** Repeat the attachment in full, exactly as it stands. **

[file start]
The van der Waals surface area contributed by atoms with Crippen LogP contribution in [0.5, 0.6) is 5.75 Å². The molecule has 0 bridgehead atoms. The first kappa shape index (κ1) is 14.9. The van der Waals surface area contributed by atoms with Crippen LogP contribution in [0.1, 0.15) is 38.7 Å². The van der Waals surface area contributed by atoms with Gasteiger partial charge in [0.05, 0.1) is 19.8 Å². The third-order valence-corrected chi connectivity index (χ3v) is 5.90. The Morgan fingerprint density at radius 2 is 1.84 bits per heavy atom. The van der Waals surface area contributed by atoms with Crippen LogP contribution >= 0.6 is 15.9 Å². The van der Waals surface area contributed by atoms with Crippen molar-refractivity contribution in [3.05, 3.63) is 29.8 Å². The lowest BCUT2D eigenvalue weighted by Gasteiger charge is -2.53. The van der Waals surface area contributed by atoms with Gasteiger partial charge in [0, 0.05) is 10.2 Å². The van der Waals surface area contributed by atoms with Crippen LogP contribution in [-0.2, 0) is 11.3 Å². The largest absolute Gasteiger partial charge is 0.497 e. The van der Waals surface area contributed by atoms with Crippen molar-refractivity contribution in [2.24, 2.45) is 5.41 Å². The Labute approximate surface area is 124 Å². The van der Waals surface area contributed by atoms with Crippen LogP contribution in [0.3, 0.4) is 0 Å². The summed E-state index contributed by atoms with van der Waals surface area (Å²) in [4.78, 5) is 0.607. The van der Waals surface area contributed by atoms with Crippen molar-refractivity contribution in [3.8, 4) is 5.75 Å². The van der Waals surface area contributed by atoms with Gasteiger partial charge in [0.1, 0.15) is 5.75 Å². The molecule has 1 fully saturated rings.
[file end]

The van der Waals surface area contributed by atoms with Crippen LogP contribution in [0.5, 0.6) is 5.75 Å². The molecule has 0 bridgehead atoms. The first kappa shape index (κ1) is 14.9. The van der Waals surface area contributed by atoms with Crippen LogP contribution in [0.1, 0.15) is 38.7 Å². The van der Waals surface area contributed by atoms with Gasteiger partial charge in [0.05, 0.1) is 19.8 Å². The third-order valence-corrected chi connectivity index (χ3v) is 5.90. The Morgan fingerprint density at radius 2 is 1.84 bits per heavy atom. The van der Waals surface area contributed by atoms with Crippen LogP contribution >= 0.6 is 15.9 Å². The van der Waals surface area contributed by atoms with Crippen molar-refractivity contribution in [3.05, 3.63) is 29.8 Å². The lowest BCUT2D eigenvalue weighted by Gasteiger charge is -2.53. The van der Waals surface area contributed by atoms with Gasteiger partial charge in [0, 0.05) is 10.2 Å². The van der Waals surface area contributed by atoms with Crippen LogP contribution in [-0.2, 0) is 11.3 Å². The largest absolute Gasteiger partial charge is 0.497 e. The van der Waals surface area contributed by atoms with Crippen molar-refractivity contribution in [2.24, 2.45) is 5.41 Å². The Labute approximate surface area is 124 Å². The van der Waals surface area contributed by atoms with Crippen LogP contribution in [0.3, 0.4) is 0 Å². The summed E-state index contributed by atoms with van der Waals surface area (Å²) in [4.78, 5) is 0.607. The van der Waals surface area contributed by atoms with Crippen molar-refractivity contribution in [3.8, 4) is 5.75 Å². The van der Waals surface area contributed by atoms with Gasteiger partial charge in [0.1, 0.15) is 5.75 Å². The molecule has 1 fully saturated rings.